In Canada, the rules around this are relatively simple. At least, in my mind. One of the reasons this post is so far overdue is that the United States has 50 states, each with their own rules about such things. In some states, the bride simply has to check a box when signing the marriage registry and her last name is changed. In other states, the bride has to notify difference agencies in order to change her last name. In only a handful of states, it is legal for the groom to take the bride’s name. I’m not even sure what the rules are in the states that allow same-sex marriage. Trying to research the rules in the United States surrounding this left me a little bit weary in the brain.

But, what I do know, or at least what I have been lead to believe, is that in the United States it is considered a legal name. In Canada, that is not the situation. Because of Canada’s views on multiculturalism, and there are many Canadians who come from countries where it is not the norm for the bride to assume the groom’s last name, the act of changing your last name is one of culture and not law.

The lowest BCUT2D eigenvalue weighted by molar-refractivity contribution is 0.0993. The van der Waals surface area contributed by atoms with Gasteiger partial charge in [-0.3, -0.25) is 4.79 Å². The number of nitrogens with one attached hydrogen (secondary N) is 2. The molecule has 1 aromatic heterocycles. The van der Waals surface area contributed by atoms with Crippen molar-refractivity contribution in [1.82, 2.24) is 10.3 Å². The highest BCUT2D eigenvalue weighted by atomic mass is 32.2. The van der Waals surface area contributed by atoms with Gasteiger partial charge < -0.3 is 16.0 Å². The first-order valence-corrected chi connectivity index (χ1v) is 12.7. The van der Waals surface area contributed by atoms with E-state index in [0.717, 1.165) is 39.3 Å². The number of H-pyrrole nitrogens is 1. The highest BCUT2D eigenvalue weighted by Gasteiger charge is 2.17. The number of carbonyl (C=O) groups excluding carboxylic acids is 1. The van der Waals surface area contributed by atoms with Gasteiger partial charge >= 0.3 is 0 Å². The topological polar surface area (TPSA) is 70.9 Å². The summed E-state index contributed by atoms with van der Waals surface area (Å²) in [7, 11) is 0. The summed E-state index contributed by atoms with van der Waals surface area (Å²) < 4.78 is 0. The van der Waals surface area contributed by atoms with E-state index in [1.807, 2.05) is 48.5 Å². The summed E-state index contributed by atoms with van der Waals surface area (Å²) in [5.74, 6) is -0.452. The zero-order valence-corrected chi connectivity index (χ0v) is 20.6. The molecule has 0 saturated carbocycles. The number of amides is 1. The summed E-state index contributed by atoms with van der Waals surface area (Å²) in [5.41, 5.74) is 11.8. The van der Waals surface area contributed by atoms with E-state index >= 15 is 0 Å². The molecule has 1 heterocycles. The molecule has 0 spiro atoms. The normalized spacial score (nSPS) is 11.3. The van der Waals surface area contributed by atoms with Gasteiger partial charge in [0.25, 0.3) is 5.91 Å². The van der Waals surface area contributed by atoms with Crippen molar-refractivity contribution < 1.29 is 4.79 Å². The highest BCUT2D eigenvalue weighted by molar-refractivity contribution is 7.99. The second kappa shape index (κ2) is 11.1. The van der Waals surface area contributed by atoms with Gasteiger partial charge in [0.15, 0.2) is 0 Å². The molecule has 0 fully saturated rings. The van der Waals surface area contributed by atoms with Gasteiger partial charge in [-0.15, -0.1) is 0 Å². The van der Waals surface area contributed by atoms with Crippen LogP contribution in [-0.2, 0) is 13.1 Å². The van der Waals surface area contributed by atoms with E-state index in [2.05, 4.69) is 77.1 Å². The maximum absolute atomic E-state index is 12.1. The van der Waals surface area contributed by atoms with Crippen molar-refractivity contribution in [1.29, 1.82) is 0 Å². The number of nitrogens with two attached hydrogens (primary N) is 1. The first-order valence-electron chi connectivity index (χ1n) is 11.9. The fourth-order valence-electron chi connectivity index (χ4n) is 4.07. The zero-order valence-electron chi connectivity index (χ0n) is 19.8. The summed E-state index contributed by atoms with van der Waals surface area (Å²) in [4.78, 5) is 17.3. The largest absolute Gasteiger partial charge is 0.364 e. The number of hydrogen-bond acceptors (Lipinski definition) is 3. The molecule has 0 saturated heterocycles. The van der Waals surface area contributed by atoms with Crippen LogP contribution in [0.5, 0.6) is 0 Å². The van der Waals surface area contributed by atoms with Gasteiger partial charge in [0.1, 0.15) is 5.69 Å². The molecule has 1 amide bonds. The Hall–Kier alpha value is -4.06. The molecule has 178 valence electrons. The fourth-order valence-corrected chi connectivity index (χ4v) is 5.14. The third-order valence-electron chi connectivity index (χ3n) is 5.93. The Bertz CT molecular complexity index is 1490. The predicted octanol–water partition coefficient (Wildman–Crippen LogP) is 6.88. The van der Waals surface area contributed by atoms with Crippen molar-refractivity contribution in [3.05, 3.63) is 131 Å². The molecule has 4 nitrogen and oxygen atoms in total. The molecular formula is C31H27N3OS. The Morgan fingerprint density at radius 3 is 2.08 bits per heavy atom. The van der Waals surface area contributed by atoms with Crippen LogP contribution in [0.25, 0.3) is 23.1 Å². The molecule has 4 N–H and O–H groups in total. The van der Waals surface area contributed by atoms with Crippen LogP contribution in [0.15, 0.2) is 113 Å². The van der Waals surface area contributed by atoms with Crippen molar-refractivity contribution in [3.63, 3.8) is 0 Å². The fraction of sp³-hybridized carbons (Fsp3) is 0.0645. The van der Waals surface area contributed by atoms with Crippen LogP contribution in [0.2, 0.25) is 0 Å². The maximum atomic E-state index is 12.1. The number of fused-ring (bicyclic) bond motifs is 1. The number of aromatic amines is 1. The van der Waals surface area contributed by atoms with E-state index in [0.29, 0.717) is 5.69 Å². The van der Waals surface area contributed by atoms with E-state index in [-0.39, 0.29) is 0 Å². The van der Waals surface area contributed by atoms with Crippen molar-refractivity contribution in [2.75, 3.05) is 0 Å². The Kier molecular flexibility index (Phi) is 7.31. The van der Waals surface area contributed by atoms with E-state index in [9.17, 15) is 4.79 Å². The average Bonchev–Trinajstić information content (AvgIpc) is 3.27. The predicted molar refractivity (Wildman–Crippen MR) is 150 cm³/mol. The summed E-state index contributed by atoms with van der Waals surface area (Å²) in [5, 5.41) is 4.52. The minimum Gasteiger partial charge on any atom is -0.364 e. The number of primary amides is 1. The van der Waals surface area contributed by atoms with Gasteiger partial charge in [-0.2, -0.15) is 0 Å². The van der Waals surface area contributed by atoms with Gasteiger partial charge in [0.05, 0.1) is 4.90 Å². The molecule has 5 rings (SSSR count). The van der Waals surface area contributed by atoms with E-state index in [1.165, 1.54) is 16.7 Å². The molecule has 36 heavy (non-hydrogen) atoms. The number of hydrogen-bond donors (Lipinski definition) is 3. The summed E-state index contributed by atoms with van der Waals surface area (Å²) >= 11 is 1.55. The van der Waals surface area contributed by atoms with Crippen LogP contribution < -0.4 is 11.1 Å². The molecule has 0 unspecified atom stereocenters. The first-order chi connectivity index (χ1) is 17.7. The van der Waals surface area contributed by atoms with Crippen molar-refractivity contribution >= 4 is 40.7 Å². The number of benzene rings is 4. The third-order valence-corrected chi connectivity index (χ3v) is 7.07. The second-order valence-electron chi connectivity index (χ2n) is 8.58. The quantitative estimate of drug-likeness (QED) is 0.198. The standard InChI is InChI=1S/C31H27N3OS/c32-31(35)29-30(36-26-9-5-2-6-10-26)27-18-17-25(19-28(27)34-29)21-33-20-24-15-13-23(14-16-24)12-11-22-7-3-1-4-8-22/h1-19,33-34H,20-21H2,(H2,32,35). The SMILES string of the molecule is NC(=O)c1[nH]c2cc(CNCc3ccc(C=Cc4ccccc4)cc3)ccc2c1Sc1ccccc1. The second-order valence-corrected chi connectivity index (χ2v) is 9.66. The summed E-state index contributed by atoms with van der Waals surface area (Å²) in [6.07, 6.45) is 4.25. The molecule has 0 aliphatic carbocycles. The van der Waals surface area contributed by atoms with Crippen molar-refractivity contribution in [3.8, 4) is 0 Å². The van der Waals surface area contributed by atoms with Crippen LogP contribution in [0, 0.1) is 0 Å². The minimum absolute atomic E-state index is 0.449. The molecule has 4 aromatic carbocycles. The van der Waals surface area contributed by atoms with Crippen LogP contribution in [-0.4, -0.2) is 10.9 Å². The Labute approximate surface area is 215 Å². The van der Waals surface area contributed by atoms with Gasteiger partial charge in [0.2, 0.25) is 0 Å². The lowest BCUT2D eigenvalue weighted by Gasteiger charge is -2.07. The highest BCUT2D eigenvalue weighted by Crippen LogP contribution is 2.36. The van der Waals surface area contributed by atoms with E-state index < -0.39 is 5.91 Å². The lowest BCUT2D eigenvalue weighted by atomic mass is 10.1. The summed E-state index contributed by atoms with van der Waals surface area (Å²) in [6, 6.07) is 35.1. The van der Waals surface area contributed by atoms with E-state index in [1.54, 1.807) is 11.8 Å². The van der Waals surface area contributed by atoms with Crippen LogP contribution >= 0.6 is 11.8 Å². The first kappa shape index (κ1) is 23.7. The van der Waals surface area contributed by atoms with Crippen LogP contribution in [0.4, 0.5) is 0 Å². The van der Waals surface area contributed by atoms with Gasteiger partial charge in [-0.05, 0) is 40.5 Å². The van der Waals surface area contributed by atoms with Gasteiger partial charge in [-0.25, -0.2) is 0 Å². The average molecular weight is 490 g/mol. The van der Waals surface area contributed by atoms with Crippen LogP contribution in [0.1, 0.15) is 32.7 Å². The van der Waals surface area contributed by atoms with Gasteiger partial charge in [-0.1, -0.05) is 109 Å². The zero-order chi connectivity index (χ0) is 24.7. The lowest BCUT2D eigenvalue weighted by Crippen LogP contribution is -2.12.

When two people get married in Canada, either spouse is allowed to assume the last name of their partner. It doesn’t matter if it is a same-sex marriage or an opposite-sex marriage. But, that is all it is. It is a legal alias, one that can only be used if not intended for the purposes of fraud. In fact, up until recently, you had to have your spouse’s permission to use their last name on your passport. Of course, with the exception of Quebec, where you are not allowed to use your spouse’s last name for any reason whatsoever. Also, Quebec does not recognize common-law partnerships.

Some people decide to assume their spouse’s last name in the workplace and add the legal alias on their bank account, which requires proof of marriage, but keep their identification under their birth name because it is both expensive and time consuming to change these things. There are only a couple of provinces that do not charge to change identification after marriage.